Nursery Blog

Uniqlo - LifeWear and the lifestyle it sells

Uniqlo sells clothes. They are not unique in that. Their clothes are not unique either, they make comfortable clothes with a slightly utilitarian aesthetic. Their LifeWear collection, well-designed basics designed for everyday, particularly embodies this.

Where they are different is in their adverts. Working with Droga5, they have grown further and further away from focusing on clothes in the past few years. Recently, they have partnered with Solange Ferguson to release a 4 minute video that does not reference any clothes at all. Titled ‘Metatronia’ [1], it incorporates dance and sculpture to explore themes of creation and space. 

It takes a bit of time to connect the content to the brand. As a piece of art, it’s striking and vaguely hypnotic. As an advert, it’s a bit confusing at first, and takes considerably more thought than most branded content I’ve seen recently. Happily it is both art and advert, premiering at the Hammer Museum in Los Angeles on the 13th of April. [1]

However, this is a not a total leap into the abstract for Uniqlo. Their previous campaigns with Droga5 have been moving in this direction since 2016, when their first global TV campaign was launched.  “The Science of LifeWear” asked us to consider “why do we get dressed?” The voiceover muses on possible reasons, over footage of a man running to meet a woman. It’s gentle and focused on people and the functionality of clothing. This philosophical but still practical campaign was a statement of intent, leading into the next incarnation of LifeWear advertising...

In early 2017 “Because of Life, We Made LifeWear” was introduced. Again working with Droga5, this incorporated dance and movement, focusing on specific products and creating narratives about their role in life. In my opinion, the best of these is “Wireless Bra”, a playful and vibrant advert in which women dance unnaturally and jerkily to an upbeat punk song. At the end, we are exhorted to “move like you’re not supposed to”. The items featured are almost an afterthought, only mentioned at the end. This feels like the most natural progression towards Metatronia of the three, showing what clothes can do to support the wearer, rather than stealing the show.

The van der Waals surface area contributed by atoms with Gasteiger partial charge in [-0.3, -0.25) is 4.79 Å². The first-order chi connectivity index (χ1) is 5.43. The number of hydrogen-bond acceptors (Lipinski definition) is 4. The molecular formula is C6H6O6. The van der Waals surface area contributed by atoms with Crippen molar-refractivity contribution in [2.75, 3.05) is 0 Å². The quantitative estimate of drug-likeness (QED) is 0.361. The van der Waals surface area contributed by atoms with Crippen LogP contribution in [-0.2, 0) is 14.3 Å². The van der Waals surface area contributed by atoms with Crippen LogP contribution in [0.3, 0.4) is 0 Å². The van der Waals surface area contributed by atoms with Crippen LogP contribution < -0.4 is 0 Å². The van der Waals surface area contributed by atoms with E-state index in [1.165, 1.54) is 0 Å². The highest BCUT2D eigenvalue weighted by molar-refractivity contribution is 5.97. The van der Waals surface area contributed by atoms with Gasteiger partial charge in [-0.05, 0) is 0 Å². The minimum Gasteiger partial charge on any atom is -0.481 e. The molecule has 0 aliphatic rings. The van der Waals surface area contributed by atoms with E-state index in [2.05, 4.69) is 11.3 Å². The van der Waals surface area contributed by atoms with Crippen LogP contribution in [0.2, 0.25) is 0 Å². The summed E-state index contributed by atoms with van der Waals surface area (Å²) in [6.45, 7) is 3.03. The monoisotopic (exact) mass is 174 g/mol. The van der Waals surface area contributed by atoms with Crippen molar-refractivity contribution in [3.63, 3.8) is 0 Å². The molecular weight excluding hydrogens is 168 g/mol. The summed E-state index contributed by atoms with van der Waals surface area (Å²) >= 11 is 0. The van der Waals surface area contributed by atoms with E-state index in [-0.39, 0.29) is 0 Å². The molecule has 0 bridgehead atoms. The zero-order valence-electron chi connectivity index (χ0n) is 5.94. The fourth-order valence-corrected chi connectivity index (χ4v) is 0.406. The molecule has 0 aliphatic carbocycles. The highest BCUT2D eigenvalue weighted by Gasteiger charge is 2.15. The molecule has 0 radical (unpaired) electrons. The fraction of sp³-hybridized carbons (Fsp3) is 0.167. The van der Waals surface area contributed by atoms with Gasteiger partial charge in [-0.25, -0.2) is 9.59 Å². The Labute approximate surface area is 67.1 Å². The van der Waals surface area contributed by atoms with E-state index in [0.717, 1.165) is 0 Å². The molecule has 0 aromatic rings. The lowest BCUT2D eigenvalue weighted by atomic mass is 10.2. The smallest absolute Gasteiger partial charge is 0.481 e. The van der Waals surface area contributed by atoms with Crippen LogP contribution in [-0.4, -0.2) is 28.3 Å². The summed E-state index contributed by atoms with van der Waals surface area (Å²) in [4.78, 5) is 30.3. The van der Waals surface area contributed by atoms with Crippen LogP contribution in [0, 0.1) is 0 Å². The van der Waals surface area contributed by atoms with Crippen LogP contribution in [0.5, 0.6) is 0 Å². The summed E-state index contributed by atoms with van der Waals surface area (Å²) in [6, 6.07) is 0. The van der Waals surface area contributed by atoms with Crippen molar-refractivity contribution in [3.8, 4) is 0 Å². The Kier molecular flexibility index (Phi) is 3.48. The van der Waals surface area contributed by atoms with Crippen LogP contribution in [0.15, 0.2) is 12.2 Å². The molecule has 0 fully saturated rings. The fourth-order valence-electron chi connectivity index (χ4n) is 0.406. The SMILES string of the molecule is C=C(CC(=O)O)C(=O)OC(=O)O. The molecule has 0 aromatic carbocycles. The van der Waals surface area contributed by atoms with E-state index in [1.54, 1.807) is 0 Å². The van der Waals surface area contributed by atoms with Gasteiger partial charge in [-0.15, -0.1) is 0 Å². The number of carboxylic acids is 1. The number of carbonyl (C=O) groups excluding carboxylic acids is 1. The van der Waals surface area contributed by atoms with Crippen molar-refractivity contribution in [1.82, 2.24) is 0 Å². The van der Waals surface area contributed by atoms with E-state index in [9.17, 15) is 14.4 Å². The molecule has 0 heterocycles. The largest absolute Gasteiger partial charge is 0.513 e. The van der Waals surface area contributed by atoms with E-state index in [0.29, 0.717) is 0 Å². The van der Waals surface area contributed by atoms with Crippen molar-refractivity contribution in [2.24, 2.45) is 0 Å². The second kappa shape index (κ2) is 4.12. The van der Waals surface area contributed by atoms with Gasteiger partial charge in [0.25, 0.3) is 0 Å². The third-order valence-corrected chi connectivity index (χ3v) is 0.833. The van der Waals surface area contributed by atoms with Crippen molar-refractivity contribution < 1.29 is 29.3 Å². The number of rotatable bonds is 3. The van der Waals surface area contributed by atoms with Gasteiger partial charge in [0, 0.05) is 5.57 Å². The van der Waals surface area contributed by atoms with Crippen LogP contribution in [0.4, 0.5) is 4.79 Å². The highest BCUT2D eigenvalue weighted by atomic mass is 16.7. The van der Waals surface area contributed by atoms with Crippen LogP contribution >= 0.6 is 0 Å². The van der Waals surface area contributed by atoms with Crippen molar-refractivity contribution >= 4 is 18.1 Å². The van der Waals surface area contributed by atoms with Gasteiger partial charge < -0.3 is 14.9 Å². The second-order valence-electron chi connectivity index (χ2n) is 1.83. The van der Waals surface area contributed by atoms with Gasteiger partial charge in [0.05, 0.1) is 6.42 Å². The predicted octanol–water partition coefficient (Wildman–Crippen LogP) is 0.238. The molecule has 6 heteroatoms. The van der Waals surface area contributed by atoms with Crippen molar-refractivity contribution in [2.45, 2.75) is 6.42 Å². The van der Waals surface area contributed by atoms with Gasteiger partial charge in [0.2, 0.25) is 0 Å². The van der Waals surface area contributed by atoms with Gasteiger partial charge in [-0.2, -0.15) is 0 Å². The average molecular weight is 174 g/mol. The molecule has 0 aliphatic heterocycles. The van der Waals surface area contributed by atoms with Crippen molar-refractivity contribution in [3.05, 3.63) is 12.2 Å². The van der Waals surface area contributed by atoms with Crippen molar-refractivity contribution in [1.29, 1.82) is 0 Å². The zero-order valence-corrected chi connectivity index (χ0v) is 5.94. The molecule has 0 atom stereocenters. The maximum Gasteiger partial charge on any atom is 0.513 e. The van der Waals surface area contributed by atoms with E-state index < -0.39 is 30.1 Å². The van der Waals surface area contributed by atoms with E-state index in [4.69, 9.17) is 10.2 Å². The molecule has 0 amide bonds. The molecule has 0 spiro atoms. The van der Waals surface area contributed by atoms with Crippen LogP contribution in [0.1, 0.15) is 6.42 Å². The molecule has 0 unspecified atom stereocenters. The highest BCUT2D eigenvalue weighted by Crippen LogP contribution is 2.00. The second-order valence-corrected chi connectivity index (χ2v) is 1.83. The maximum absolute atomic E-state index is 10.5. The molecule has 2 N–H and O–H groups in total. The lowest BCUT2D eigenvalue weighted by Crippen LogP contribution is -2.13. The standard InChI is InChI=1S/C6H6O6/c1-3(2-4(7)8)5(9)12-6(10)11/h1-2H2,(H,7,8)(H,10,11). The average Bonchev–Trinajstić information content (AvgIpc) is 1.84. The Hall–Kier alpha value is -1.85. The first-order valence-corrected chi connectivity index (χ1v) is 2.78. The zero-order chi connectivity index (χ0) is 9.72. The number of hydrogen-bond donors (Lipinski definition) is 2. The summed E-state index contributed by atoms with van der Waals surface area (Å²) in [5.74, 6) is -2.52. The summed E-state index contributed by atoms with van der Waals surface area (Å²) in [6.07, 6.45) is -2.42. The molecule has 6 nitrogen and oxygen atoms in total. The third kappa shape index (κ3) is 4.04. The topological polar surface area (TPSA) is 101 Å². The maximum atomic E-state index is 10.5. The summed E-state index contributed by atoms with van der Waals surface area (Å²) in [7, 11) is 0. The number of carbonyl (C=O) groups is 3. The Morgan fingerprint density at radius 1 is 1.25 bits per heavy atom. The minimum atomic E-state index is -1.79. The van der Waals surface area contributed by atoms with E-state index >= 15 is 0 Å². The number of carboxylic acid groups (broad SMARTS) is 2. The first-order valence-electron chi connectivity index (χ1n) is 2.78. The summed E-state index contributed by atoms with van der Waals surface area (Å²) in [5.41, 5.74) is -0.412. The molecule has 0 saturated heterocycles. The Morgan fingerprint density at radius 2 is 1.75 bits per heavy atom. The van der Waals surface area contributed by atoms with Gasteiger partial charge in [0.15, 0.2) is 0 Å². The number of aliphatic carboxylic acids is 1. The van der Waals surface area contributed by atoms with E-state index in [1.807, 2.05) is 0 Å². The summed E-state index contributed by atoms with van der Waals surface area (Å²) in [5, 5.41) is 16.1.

These are some excellent examples of selling a lifestyle rather than a product. As Uniqlo’s abstract campaigns have grown increasingly detached from the mundanity of actually buying clothes, you are not just buying a jumper, you are buying into this idea of LifeWear and its accompanying principles. The adverts are aspirational, but also far more fun and unusual that typically found. They showcase not particularly extravagant fun clothes, but paint a picture of fun life filled with movement and creativity instead. They send the message that the clothes don’t create this lifestyle, they just make it easier to live it.

As they have moved away from actively advertising clothes, they have moved closer to the brand’s message, of good quality, versatile clothes made to live in. As they put it on their website,

“UNIQLO is more than just a clothing brand. But a way of thinking. A steady consciousness of constant change, diversity, and the challenging of conventions.

UNIQLO believes that everyone can benefit from simple, well-designed clothes. Because if all people can look and feel better every day, then maybe the world can be a little better too” [3]

Indeed. Uniqlo obviously take their clothes seriously but are aware that at the end of the day, a jumper is just a jumper. Something to keep you warm that you can go about your day in and doesn’t restrict you. Clothes should be made for living in and having fun in. These ad campaigns capture this, and that’s why they’re the perfect fit.